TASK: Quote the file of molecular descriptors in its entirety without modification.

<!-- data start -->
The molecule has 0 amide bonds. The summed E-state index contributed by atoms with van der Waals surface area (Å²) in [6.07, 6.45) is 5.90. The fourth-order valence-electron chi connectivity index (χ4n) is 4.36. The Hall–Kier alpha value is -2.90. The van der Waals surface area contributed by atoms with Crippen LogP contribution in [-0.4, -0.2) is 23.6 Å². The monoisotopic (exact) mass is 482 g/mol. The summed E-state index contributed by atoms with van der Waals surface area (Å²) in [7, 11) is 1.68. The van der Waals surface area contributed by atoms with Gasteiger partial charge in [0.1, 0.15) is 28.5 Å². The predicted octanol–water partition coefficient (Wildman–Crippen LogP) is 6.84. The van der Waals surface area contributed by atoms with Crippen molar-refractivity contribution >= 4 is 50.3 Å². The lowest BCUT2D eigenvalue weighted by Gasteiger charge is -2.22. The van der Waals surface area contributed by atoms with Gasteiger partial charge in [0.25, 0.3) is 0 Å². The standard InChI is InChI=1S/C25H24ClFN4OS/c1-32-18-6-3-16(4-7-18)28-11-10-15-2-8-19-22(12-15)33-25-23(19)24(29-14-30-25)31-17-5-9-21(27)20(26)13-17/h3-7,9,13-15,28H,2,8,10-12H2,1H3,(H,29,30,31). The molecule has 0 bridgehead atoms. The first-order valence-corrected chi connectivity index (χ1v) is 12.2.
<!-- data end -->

The molecule has 0 amide bonds. The summed E-state index contributed by atoms with van der Waals surface area (Å²) in [6.07, 6.45) is 5.90. The fourth-order valence-electron chi connectivity index (χ4n) is 4.36. The Hall–Kier alpha value is -2.90. The van der Waals surface area contributed by atoms with Crippen LogP contribution in [-0.4, -0.2) is 23.6 Å². The monoisotopic (exact) mass is 482 g/mol. The summed E-state index contributed by atoms with van der Waals surface area (Å²) in [7, 11) is 1.68. The van der Waals surface area contributed by atoms with Gasteiger partial charge in [0.1, 0.15) is 28.5 Å². The predicted octanol–water partition coefficient (Wildman–Crippen LogP) is 6.84. The van der Waals surface area contributed by atoms with Crippen molar-refractivity contribution >= 4 is 50.3 Å². The lowest BCUT2D eigenvalue weighted by Gasteiger charge is -2.22. The van der Waals surface area contributed by atoms with Gasteiger partial charge in [0.25, 0.3) is 0 Å². The standard InChI is InChI=1S/C25H24ClFN4OS/c1-32-18-6-3-16(4-7-18)28-11-10-15-2-8-19-22(12-15)33-25-23(19)24(29-14-30-25)31-17-5-9-21(27)20(26)13-17/h3-7,9,13-15,28H,2,8,10-12H2,1H3,(H,29,30,31). The molecule has 0 bridgehead atoms. The first-order valence-corrected chi connectivity index (χ1v) is 12.2.